I started Torment: Tides of Numenera blind to the existing fiction and games on which it was based, with a vague understanding that it would be somewhat “unusual.” This would turn out to be an understatement in the extreme, easily being one of the strangest experiences I’ve had in gaming. There are some minor design issues, though they aren’t game breaking and could be seen as non-issues depending on how familiar you are with the tabletop version of Numenera. What matters most, however, is the narrative, which starts out confusing for newcomers and slowly morphs into a mystery that wholly engulfed my attention. I daresay another playthrough would bear a different experience entirely, something I’d happily sink another forty-plus hours into.
As a series, Bomberman has its bad entries but is otherwise considered to be among the ranks of gaming classics. Super Bomberman R spits on that as one of the undeniably worst entries in the series, taking into account the time at which it was released and what came before it. As a “celebration” of 33 years of the franchise, it does sweet bugger all to actually encapsulate what has made the series good. Whether it be uninspired design, the most standard mechanics of the series with no innovation, and a lame attempt at including a story, Bomberman R is not short in ways to disappoint long-time fans. I find it incredibly difficult to believe that anything remotely resembling pride was involved in its development. If this has been a budget, eShop title on release then it might have been forgiveable. However, this was released as a full priced launch title for the Nintendo Switch, and for that I would expect much better than this.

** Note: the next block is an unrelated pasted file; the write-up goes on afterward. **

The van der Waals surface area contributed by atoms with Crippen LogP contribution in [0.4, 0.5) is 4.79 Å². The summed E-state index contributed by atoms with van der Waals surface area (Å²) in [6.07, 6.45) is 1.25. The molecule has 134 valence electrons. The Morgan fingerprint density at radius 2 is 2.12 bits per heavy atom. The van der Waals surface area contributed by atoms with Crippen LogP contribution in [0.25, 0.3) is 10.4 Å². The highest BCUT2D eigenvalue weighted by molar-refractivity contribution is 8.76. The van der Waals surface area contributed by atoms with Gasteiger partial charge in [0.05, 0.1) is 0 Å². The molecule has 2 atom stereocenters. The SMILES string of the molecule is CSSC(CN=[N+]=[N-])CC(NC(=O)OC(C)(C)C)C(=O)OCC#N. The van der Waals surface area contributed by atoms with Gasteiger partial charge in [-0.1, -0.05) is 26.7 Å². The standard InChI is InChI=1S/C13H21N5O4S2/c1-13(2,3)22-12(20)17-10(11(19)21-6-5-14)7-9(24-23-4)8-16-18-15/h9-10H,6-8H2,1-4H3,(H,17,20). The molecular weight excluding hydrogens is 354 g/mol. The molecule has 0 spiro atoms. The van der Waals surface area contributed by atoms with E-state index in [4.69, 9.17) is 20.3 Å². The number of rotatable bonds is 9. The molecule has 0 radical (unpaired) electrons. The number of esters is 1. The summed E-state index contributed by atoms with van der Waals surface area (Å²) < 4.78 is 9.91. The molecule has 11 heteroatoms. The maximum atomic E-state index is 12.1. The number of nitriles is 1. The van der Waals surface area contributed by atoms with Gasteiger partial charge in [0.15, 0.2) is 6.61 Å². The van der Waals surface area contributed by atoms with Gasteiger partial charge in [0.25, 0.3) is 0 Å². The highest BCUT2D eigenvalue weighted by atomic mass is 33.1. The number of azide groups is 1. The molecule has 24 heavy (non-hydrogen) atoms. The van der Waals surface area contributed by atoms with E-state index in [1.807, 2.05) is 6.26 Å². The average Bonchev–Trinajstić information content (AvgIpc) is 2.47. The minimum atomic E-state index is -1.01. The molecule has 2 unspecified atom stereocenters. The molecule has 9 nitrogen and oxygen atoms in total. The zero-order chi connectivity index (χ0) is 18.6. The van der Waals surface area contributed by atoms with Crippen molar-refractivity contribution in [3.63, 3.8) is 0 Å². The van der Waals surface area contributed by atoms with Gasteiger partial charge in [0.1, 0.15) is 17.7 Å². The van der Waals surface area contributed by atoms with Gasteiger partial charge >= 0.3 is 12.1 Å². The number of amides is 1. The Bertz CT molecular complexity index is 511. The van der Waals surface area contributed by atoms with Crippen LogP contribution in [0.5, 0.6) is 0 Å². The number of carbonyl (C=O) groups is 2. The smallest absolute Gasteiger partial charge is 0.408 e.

At the end of the day, Mario Kart 8 Deluxe is a fantastic port of the original MK8 on the Wii U. Far from just being a simple re-release, Nintendo threw in all the DLC from the first incarnation, then proceeded to add in extra content and a whole pile of improvements on mechanics. That alone makes it worth the full retail price of the game, and shows that Nintendo does care about the thoughts and feedback of its players. My only criticisms are points of personal preference, they’re not deal breakers in any way, and are really just a reflection of my desire for further refinement of what’s already there. If anything, they just make me realise how much I’d love a “Mario Kart Ultimate,” pooling the very best from across the series’ history. Whether you missed MK8 on the Wii U, or have long since been done playing with it, Deluxe has something to offer for all players and is absolutely worth picking up.